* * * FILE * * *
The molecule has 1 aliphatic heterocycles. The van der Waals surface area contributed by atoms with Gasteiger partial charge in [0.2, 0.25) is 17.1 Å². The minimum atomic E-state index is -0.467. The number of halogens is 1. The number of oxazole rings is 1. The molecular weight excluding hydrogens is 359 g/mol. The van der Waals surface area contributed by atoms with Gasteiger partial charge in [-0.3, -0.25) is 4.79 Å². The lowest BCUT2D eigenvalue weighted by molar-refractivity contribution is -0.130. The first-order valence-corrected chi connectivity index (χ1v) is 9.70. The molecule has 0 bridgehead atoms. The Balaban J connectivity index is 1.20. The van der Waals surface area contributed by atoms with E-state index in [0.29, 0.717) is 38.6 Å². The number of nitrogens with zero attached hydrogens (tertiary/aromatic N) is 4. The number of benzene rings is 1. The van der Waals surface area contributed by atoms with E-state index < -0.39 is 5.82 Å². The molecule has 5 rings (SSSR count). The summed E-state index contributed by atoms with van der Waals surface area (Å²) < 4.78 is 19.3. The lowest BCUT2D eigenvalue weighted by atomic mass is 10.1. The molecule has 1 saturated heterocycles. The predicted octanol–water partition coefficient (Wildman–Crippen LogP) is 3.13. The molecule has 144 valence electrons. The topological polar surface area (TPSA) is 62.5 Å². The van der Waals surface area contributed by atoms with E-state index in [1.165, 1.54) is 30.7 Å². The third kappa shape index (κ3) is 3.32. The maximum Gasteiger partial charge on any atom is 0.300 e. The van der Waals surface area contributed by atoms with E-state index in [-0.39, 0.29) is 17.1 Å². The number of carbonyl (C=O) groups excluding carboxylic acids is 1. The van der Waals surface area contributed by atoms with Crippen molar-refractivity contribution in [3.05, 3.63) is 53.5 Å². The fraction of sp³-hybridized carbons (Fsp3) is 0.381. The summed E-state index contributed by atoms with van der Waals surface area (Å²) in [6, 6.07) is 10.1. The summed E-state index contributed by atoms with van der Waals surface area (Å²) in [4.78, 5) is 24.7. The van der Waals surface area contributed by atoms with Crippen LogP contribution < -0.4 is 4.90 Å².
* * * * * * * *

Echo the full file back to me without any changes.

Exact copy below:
The molecule has 1 aliphatic heterocycles. The van der Waals surface area contributed by atoms with Gasteiger partial charge in [0.2, 0.25) is 17.1 Å². The minimum atomic E-state index is -0.467. The number of halogens is 1. The number of oxazole rings is 1. The molecular weight excluding hydrogens is 359 g/mol. The van der Waals surface area contributed by atoms with Gasteiger partial charge in [-0.3, -0.25) is 4.79 Å². The lowest BCUT2D eigenvalue weighted by molar-refractivity contribution is -0.130. The first-order valence-corrected chi connectivity index (χ1v) is 9.70. The molecule has 0 bridgehead atoms. The Balaban J connectivity index is 1.20. The van der Waals surface area contributed by atoms with E-state index in [0.29, 0.717) is 38.6 Å². The number of nitrogens with zero attached hydrogens (tertiary/aromatic N) is 4. The number of benzene rings is 1. The van der Waals surface area contributed by atoms with E-state index < -0.39 is 5.82 Å². The molecule has 5 rings (SSSR count). The summed E-state index contributed by atoms with van der Waals surface area (Å²) < 4.78 is 19.3. The lowest BCUT2D eigenvalue weighted by atomic mass is 10.1. The molecule has 1 saturated heterocycles. The predicted octanol–water partition coefficient (Wildman–Crippen LogP) is 3.13. The molecule has 144 valence electrons. The topological polar surface area (TPSA) is 62.5 Å². The van der Waals surface area contributed by atoms with E-state index in [1.165, 1.54) is 30.7 Å². The third kappa shape index (κ3) is 3.32. The maximum Gasteiger partial charge on any atom is 0.300 e. The van der Waals surface area contributed by atoms with E-state index in [-0.39, 0.29) is 17.1 Å². The number of carbonyl (C=O) groups excluding carboxylic acids is 1. The van der Waals surface area contributed by atoms with Crippen molar-refractivity contribution in [3.05, 3.63) is 53.5 Å². The fraction of sp³-hybridized carbons (Fsp3) is 0.381. The summed E-state index contributed by atoms with van der Waals surface area (Å²) in [6, 6.07) is 10.1. The summed E-state index contributed by atoms with van der Waals surface area (Å²) in [4.78, 5) is 24.7. The van der Waals surface area contributed by atoms with Crippen LogP contribution < -0.4 is 4.90 Å².